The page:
Roasting lunch on the plaza in front of The Plaza
(No. 114) The Lost City of Desire, Chapter 6, hunting wild game in central park
[Some days I write about aging, or the absurdities of life. Some days I serialize my dystopian/utopian novel, The Lost City of Desire. The previous chapters are archived here. I will release Chapter Seven next week.]
Joe, Carmen and I left early to have a good wander, planning to catch whatever we could that would be tasty. I had my compound bow and arrows, which were good for shooting animals from far away. Carmen carried a heavy hunting knife. She said she wasn’t much for killing, but she didn’t mind cutting them up once they were dead. Joe showed off his slingshot on the walk uptown, a piece of rubber tied to a small V-shaped branch. He’d scraped the bark off and the wood was pale blond and very smooth. Pretty, for sure.
“Why are you looking at me like that,” he said.
“Well, can you actually kill anything with that?”
“I mean, isn’t that what kids play with?”
He shrugged. I’d made him feel bad — by mistake. I wasn’t that good with people. I was a misfit -- I didn’t know what to say to them. I didn’t know how friends worked. We walked towards the pond at the lower end of Central Park.
“Does anybody claim this land?” Joe asked me.
“What do you mean?”
“Are they gonna kick us out if we hunt this pond?”
“Nah, first come first serve as far as I know,” I said.
“Back home clans will lay claim to something like this and you’ve got to get permission, or risk getting shot. Usually they want half of what you kill.”
I’d never heard that. No one had ever really taken control of the park --- or anything else around here, as far as I knew. The city was big enough for everyone, it seemed, there were so few of us.
“What’s that?” Carmen asked, pointing to a tall, slender tower that rose over 59th street.
“Apartments,” I said. “Crazy apartments.”
You had to stay clear of that block because windows kept falling out. I’d read that back in the day it had been the most expensive place to live in all of Manhattan -- funny that. The really fancy people all wanted to live on the top three or four floors. I’d considered walking to the top, but I never tried. About 90 stories, it is – that’s a lot of steps in the dark stairwell.
In the park the bright sun gave way to cool shade. The moss under my shoes was spongy and slick.
“What are we looking for here,” said Carmen.
“Doves, wild chickens, ducks…”
“I never ate those, but sure, there are raccoons in here,” I said.
“No deer? Bear?”
“Not since they closed the zoo,” I said.
I’d never seen the zoo when it was active, of course. I’d wandered through it a couple of times over the years, and had skateboarded the empty pool where the polar bears used to hang out. Some people worried that the white bears still lived in the park, but I didn’t — you had to avoid the pale grey skull and spine at the bottom of the empty pool as you skidded along the concrete.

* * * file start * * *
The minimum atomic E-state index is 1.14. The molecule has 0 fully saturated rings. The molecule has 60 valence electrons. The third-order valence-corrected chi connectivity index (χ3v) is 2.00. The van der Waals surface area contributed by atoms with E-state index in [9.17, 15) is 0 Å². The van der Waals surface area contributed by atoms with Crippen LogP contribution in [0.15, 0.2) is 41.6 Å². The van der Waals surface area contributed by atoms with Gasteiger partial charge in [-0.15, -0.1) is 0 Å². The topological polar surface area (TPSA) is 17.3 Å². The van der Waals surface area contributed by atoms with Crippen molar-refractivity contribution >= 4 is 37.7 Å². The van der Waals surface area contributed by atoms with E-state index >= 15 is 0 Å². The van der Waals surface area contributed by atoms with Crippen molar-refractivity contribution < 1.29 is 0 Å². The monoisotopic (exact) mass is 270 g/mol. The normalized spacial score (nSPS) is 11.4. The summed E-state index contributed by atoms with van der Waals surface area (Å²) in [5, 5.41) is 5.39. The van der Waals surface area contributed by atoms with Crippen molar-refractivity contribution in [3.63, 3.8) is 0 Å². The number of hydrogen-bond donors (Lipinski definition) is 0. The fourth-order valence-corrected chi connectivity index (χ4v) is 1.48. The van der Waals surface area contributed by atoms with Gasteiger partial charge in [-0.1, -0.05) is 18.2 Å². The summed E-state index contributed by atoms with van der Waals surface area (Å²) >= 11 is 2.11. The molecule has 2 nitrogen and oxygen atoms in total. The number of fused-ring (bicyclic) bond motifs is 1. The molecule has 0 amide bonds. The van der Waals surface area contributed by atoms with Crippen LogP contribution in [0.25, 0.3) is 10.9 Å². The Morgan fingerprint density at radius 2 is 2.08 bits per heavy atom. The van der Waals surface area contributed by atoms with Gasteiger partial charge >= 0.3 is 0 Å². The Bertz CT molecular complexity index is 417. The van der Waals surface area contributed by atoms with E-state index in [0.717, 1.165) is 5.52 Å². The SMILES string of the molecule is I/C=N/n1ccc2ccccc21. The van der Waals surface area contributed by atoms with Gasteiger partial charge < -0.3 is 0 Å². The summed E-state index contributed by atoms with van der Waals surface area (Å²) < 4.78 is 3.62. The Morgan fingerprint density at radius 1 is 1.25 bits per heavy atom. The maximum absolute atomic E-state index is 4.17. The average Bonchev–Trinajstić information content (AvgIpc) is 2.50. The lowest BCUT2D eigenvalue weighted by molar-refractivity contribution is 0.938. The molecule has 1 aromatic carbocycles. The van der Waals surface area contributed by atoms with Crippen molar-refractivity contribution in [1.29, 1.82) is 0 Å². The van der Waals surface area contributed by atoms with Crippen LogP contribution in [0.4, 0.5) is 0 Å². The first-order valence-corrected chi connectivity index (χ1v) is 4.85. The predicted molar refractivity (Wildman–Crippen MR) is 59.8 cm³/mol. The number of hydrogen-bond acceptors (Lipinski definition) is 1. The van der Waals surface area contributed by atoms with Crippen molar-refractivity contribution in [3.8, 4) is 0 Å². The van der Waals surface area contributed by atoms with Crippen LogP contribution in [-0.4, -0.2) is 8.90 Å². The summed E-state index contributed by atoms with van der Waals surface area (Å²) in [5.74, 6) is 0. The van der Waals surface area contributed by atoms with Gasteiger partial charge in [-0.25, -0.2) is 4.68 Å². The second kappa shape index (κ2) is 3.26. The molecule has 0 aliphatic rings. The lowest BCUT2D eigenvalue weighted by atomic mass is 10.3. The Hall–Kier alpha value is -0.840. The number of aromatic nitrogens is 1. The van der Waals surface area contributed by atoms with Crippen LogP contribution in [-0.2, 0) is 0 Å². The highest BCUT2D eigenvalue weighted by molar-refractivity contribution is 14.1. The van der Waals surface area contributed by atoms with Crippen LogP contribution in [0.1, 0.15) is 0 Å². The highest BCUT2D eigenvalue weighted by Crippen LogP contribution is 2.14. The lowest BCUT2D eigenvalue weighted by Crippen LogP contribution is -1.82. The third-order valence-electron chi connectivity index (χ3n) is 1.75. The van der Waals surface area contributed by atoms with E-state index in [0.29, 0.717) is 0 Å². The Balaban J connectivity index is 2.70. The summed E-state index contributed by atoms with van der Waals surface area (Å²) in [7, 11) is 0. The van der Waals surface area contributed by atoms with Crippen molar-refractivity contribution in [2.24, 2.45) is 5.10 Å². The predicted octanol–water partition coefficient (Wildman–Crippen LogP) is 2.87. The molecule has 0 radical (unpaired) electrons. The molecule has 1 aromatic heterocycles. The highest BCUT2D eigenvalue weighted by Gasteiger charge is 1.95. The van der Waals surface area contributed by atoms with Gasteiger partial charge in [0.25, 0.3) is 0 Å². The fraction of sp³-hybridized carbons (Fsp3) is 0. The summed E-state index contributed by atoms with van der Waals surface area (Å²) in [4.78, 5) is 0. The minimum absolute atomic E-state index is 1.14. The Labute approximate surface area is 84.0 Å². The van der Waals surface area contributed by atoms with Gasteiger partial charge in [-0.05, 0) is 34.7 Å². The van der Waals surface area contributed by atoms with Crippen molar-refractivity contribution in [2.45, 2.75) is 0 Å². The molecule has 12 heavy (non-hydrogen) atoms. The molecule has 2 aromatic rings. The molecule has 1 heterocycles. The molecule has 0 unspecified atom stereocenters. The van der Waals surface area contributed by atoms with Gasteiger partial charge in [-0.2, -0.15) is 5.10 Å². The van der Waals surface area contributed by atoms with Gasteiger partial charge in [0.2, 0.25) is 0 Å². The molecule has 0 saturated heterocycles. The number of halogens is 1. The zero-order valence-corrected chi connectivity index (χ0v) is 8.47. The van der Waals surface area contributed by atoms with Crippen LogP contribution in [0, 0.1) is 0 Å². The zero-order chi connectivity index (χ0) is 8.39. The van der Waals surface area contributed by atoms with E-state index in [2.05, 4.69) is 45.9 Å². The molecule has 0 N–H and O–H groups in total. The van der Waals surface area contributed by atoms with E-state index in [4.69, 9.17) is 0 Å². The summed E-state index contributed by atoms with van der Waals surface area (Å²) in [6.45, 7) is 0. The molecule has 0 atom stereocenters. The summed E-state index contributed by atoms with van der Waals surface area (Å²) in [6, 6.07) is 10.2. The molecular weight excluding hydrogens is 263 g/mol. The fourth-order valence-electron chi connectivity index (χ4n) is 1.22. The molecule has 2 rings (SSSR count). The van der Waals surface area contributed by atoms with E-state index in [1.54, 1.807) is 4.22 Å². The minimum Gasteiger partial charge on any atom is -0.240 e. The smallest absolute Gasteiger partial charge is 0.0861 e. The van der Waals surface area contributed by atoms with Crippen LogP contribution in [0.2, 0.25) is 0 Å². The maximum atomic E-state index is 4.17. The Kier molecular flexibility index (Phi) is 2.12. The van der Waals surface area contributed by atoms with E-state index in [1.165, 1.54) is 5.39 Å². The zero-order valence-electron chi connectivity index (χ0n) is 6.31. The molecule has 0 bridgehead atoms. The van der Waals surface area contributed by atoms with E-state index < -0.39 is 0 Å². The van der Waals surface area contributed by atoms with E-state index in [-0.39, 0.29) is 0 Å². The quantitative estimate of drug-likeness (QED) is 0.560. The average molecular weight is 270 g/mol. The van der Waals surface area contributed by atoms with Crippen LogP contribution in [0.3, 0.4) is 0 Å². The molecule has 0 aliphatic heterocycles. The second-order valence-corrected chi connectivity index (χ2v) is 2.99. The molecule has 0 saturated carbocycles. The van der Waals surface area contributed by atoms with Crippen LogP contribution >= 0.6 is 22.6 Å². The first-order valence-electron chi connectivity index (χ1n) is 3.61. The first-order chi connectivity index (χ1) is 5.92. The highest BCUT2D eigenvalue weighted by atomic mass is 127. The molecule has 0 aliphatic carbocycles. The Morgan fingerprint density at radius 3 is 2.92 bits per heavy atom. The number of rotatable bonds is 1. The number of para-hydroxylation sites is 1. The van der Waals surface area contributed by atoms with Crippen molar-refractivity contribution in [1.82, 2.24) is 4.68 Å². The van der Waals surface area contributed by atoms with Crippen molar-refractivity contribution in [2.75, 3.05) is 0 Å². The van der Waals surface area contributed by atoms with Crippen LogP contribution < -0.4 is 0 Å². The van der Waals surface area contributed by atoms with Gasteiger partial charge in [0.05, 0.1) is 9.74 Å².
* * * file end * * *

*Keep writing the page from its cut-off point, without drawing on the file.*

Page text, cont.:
“We’ve got pigeons and squirrels – those are the easiest to get, although the old timers say there aren’t as many pigeons as in the old days. There aren’t food scraps lying around, and the owls and falcons hunt them.”
“What about fox,” Joe said.
“Definitely a lot of them, but we don’t hunt them. It’s not our thing,” I said. “Too cute.”
I chuckled a bit at my earnestness, but I was dead serious all the same.
Carmen looked around, did a full 360, taking in the tall buildings on the park’s perimeter, the full oddness of this wilderness in the city.
Joe spotted the pond in the distance, brown water surrounded by tall grass. It was a meandering pond, with fingers extending here and there, and an island in the middle with a sun-worn sign reading: “No trespass. Bird sanctuary.”
“I wouldn’t mind some turtle,” said Joe.
“I never figured out how to catch them.”
“I’ll show you,” he said, smiling like he knew something I didn’t.
A few turtles relaxed on rocks in the sun about 30 feet up the shore. Joe motioned for Carmen and me to stop while he stood staring at the turtles. A massive snapper sprawled across one of the rocks, his neck craned up. Several smaller turtles sunned themselves nearby.
I knew people ate them, but how? The turtles wouldn’t let you sneak up on them – believe me, I’d tried. I mean, they looked good and I was always hungry for meat. Never felt crazy hungry, but I’d try to get anything I could to eat, whenever. Still, the one time I’d tried shooting a turtle the arrow bounced off the shell and disappeared into the water. I couldn't afford to lose arrows.
“You’ll never get one,” I said, as Joe edged closer to the pond.
He turned and put his finger to his lips for me to be quiet. Carmen and I stopped where we were and watched him crouch down and inch forward in the grass. The big turtle raised his head, and Joe froze. When the turtle relaxed its vigilance Joe reached back and pulled the slingshot out of his back pocket. He put a stone in the fold of the rubber band, pulled it back and let loose with a whoosh that took the turtle’s head right off. Even without a head its legs kept moving and it slid off the rock into the water.